(CNN Money: How Apple Became a Monopsonist)
OLED technology is notorious for being difficult and expensive to produce on a large scale. Few suppliers are willing to risk the cost of production without knowing they'll have buyers. Therefore, there's little investment and a lot of room to grow in OLED manufacturing technology. The speculation is that Apple will be that investor, paying in advance for a large scale production of large OLED TVs, and thus securing the market from imitators.
Apple has shown a reluctance to adopt OLED displays in its devices. Whereas OLEDs have been implemented in Android phones and tablets, the iPhone, iPad, and even the iPod Nano still uses TFT. But these are all multitouch displays, including the Nano, with Apple's characteristic high fidelity response to touch, which is not cheap. An Apple TV display would not need any kind of touch interface.
Plus, the benefits of OLED are not as appreciated on mobile devices. When exposed to direct sunlight, the high contrast that OLEDs deliver are washed away. They are most appreciated on a TV. I can speak from experience, since I own two (the Sony XEL-1 and the LG 15EL9500) and they're phenomenal in a darkened room displaying higher res content. The future of mobile displays should really be something closer to e-Ink or maybe even transparent OLEDs.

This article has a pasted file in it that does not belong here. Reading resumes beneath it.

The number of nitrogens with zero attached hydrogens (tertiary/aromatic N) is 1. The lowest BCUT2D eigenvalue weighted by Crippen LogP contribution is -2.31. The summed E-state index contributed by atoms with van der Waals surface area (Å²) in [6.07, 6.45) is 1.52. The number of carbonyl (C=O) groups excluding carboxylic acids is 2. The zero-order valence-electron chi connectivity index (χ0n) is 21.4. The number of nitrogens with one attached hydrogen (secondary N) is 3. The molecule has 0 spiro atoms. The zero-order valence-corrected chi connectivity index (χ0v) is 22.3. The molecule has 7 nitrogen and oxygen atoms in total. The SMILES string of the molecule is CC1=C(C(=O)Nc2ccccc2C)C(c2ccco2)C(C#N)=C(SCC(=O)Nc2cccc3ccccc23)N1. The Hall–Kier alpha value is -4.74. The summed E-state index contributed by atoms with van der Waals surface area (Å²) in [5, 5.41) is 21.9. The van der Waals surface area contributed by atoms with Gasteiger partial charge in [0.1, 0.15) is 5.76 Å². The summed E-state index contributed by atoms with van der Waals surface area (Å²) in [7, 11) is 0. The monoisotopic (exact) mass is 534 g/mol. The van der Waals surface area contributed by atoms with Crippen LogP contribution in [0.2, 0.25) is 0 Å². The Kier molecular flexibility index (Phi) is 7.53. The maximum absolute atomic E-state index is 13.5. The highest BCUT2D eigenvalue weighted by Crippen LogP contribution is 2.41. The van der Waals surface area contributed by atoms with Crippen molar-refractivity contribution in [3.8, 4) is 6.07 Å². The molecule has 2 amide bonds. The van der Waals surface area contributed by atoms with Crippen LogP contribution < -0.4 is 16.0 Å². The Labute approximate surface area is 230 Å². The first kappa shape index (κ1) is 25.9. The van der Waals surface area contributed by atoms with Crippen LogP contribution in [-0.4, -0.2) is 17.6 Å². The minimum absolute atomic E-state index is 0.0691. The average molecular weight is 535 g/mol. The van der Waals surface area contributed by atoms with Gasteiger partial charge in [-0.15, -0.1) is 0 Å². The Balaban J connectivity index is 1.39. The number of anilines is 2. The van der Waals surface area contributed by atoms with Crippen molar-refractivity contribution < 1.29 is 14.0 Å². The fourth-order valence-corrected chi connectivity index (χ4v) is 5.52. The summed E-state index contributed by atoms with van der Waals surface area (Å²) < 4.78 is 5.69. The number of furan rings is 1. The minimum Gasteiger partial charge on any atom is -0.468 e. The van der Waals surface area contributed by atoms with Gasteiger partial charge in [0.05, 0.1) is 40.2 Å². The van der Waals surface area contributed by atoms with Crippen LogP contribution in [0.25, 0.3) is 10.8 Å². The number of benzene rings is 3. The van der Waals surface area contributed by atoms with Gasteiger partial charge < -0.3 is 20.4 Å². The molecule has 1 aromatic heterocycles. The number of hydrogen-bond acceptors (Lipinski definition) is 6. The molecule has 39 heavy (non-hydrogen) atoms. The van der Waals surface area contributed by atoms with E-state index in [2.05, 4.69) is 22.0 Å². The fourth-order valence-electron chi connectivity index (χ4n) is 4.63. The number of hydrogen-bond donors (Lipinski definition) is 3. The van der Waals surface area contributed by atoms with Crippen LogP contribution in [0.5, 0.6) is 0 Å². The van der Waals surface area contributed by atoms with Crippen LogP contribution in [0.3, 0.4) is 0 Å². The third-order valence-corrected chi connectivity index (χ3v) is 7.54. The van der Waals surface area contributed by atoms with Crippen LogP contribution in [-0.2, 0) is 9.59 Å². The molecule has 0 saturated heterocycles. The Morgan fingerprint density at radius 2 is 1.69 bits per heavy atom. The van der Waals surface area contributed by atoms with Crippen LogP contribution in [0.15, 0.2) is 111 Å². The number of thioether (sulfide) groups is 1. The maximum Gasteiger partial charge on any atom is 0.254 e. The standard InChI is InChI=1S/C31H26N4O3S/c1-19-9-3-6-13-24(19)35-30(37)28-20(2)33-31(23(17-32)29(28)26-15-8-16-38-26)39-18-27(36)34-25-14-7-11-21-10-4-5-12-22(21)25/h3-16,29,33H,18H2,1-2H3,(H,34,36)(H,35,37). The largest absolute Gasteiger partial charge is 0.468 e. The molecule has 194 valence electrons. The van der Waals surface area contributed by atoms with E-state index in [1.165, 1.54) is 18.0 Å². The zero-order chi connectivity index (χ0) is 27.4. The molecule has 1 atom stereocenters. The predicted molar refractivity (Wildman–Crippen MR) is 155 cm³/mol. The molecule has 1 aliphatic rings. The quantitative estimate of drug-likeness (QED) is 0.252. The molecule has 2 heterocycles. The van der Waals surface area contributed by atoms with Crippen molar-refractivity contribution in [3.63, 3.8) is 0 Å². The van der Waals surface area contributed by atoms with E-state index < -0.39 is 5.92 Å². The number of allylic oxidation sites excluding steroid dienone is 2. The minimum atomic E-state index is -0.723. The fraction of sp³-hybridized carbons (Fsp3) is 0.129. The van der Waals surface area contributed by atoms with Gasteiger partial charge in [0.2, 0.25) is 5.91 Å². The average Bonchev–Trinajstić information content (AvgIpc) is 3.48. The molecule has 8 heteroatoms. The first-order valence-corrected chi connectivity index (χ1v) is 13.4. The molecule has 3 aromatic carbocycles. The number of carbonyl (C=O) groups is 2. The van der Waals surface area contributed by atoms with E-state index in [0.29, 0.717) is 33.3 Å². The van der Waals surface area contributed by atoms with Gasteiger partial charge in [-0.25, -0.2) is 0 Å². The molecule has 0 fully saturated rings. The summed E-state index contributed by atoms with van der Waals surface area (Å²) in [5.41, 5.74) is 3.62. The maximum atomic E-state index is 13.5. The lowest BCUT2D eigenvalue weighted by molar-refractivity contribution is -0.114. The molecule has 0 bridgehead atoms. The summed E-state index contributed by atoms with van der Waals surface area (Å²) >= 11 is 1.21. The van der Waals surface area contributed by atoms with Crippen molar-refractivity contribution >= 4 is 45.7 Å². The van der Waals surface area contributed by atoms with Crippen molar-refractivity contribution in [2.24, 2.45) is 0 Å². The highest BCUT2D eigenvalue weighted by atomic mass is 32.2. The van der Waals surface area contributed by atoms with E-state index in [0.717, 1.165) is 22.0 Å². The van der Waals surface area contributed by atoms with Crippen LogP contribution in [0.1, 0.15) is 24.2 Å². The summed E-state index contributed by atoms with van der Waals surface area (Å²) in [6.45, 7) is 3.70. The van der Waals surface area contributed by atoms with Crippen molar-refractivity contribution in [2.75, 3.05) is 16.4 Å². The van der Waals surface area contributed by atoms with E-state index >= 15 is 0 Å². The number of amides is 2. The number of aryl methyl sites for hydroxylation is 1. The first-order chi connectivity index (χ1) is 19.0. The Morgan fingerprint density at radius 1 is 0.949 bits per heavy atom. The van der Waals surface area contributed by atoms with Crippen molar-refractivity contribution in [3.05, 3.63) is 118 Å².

In any case I consider this speculation believable if not very likely. If true, we won't even see a release until 2013 or late 2012 at the very earliest, which is when LG says it intends to start manufacturing 55" OLEDs. No other company has more invested in OLED right now than LG and Apple has not payed more in advance to any other display company than LG. Speculation was that this was for OLED displays in the iPad 2 and that was wrong.
What we know, though, is that, if Apple is going to release a TV, it will want it to be the best-looking display on the market, and that means OLED. It may be that OLEDs are not ideal for mobile devices or even computer displays (the high contrast can actually strain the eyes a bit when reading text, causing a blooming effect that's purely biological) but moving pictures are much more suited.